You can base your Tinder date on how many mutual Facebook friends you have. But, when women really want to vet potential matches, they head to Lulu. It's the dating app that quite literally separates the men from the boys. Bachelors are reviewed by women they know — whether that's through dating, friendship, or family relationships.
Today, though, Lulu announced a new feature called Truth Bombs. It allows users to chat anonymously about sex and relationships. And, it also enables men to join the conversation.
Here's how it works: A man posts an anonymous question, subjecting his query to the judgement and expertise of Lulu's all-women community. Women respond, and the idea is that everyone leaves feeling more educated. So, men are posting a range of questions, from, "How many guys have you slept with?" to, "Do girls watch porn?" In a three-week beta test, users viewed Truth Bombs more than one million times. Men created 'em at a rate of about 100 per hour — 60,000 in total.
Alison Schwartz, co-founder and head of editorial for Lulu, told us that Truth Bombs is a natural extension of what the app's users already wanted. "We’ve heard from the beginning that girls and guys want to be able to interact on Lulu and learn from each other about sex and relationships. Girls tell us that they want to hear the guy's perspective on sex and relationships, and we've seen this in the numbers in terms of huge demand for Dear Dude, our advice column," Schwartz said. And, while this isn't exactly akin to something like Facebook Messenger, Schwartz describes Truth Bombs as a crucial first step. "Guys tell us that they want to be able to message girls and find out what they think about sex and relationships." Truth Bombs opens that form of discussion.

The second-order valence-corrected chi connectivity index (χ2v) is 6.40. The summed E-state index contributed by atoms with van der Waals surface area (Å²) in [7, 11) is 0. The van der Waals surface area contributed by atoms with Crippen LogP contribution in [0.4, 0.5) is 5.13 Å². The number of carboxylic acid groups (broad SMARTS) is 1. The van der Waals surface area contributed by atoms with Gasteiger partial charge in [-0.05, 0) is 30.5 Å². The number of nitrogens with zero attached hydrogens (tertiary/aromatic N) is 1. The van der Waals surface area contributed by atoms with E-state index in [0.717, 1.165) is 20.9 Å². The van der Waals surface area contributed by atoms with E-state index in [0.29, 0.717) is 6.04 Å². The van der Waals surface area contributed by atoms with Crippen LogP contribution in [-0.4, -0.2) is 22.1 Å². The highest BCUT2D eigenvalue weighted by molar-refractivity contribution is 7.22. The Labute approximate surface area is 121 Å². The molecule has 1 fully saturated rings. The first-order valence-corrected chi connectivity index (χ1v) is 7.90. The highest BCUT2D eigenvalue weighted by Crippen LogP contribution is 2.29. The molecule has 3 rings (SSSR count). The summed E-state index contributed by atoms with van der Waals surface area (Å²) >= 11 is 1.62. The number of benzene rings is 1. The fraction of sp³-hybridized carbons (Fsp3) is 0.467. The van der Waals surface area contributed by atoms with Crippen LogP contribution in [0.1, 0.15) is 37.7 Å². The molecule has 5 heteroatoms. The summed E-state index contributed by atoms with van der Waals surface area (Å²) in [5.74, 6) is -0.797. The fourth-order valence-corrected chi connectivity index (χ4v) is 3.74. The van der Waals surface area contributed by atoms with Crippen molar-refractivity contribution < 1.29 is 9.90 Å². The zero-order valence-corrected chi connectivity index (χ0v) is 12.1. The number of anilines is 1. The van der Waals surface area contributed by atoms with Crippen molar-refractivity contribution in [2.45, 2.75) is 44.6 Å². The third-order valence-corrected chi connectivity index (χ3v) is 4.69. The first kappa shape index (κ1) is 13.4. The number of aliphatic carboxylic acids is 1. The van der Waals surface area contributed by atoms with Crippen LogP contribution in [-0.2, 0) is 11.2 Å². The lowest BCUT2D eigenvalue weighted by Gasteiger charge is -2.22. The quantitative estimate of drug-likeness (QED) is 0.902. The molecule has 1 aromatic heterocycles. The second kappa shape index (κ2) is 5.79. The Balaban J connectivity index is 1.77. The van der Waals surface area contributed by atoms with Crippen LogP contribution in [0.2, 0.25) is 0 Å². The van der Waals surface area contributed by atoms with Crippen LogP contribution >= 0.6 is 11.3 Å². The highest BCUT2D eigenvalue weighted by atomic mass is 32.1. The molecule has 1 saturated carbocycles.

If you're going to use Truth Bombs, Schwartz advises you to be open and honest in your responses. "We're seeing some really vulnerable and sensitive questions coming from guys, and girls are responding in a positive and constructive way. This is all about learning from each other and helping each other get better, so join the conversation!" she said.
The knee-jerk reaction of some Lulu users may be that allowing men on the app goes against its founding purpose. Why have a man's voice in what is supposed to be a digital community exclusively for women? But, the male presence in Truth Bombs isn't a true penetration of the all-lady forum. Women still have the power to choose what they disclose to the inquiring men — or whether to respond to the Bombs at all.